Looking to progress in your law career? Then find a role model. Here’s how.


So you’ve achieved your dream of working for a good firm in the legal sector, but where do you go from here? Although, as we’ve seen in recent blogs, law is a well-paid and promising career for women with nearly two thirds of law graduates being female, women are still facing obstacles when it comes to reaching senior and leadership roles in the profession. This is nothing to do with female ability of course – law firms are enthusiastically hiring women and over 50% of new entrants to the profession are female. The issues impeding advancement are less to do with talent, and more to do with a lack of flexibility and vision on the part of law firms when it comes to adapting to women wanting to combine their legal careers with raising families.

If you want to succeed at the highest level in the law then, how do you find the confidence and determination to buck the trend and overcome the structural gender biases and barriers that exist?

Find a role model

One useful technique is to find a role model, someone who has achieved what you want to achieve whilst embodying the values you admire. Being able to put a human face to your dreams helps to bring them alive – and makes achieving them seem possible. It brings positivity, clarity and inspiration. ‘Look at where she’s got to and how she does it – if she can do it, perhaps I can do it too!’

Take ownership of your career

But what if your company is lacking in female role models? We know there are some amazingly talented female leaders in the legal sector, some of whom are also mothers – the late Frances Murphy of Slaughter and May, for example, was a hugely inspirational figure, an outstanding corporate lawyer and mum who paved the way for women in her field. Natasha Harrison, managing partner at Bois, Schiller and Flexner is recognised as an extremely skilled banking litigator and champions diversity and flexibility in her management capacity in her firm. By all means research, read widely and be inspired by these dynamic and successful women lawyers. But what if you don’t personally know any? What if you don’t identify with the values of the women in senior positions around you in your workplace? The answer is simple and empowering – take ownership of your career and your future by looking elsewhere for inspiration. Create your own personalised role model.

Here’s how:


  1. Think about what you are looking for in a role model.

    What do you need to be inspired? Don’t just concentrate on what your potential role model ‘has’ – status, financial success etc, but instead look at their qualities, values and experiences; for example confidence, perseverance or integrity.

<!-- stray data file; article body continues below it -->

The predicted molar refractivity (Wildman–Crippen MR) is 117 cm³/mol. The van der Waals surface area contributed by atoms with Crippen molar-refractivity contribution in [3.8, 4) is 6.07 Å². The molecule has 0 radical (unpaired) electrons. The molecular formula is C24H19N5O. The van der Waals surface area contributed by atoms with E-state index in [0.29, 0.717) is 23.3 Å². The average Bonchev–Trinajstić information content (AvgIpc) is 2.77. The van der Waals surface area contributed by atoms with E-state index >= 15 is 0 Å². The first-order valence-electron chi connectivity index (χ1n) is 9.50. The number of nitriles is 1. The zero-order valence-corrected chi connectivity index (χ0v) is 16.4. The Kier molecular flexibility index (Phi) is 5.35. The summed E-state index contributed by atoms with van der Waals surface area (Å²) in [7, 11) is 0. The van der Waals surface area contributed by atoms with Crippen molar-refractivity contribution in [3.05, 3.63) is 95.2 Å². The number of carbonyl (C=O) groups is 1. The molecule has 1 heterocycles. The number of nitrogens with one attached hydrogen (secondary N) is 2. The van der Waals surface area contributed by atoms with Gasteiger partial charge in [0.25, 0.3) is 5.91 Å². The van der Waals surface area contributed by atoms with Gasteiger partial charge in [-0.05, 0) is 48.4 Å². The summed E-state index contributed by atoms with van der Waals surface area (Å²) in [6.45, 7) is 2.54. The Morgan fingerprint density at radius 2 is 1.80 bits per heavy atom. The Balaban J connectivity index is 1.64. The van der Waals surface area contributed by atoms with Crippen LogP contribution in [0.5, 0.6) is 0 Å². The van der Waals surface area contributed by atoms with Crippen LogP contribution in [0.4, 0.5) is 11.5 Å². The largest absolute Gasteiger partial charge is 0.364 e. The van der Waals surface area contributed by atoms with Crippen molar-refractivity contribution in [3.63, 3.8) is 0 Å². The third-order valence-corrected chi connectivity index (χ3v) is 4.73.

2. Think outside the box.

    Your role model does not need to be someone you know personally – or even someone in the law. There are many celebrated women throughout history who have qualities to admire and experiences to learn from. Your role model does not even need to be female. If you see a man who has achieved the career and family life balance you aspire to, use him. Use several role models – you don’t need to find all the qualities you are looking for in one individual. Take inspiration from different facets of each individual.

  3. Actively search for role models.

    Look through magazines – identify people you find authentic and genuine. Be curious about people you know and people you meet – find out their stories. Look closer to home away from your work sphere – amongst family and friends; people in your community. Look online for inspirational women – this website is a great source or check out www.womeninthelawuk.co.uk which has resources, talks and workshops by inspirational female lawyers.

  4. Explore how these role models relate to you and your life and career goals.

    Don’t just write a list of names – work out exactly what exactly you can learn from these people. Match each to the quality, value or skill you want to model in your own life and career.


Together with self-reflection, finding and creating good role models to emulate will help you clarify what is important in your life and secure your future balancing a successful legal career with family life. Listen to Episode 2 of the podcast here to learn more about the importance of finding a role model to help you achieve your life goals. Get involved in the conversation!





positive thinking

Caroline Flanagan is a Keynote Speaker, Babyproof Coach and Author of Babyproof Your Career, The Secret to Balancing Work and Family so you can Enjoy It All. Caroline believes passionately in the dream of having it all, and founded Babyproof Your Life to train and prepare ambitious career women for the marathon of working parenthood so they can find their own way to #enjoyitall and #makeitwork. You can reach Caroline at caroline@babyproofyourlife.com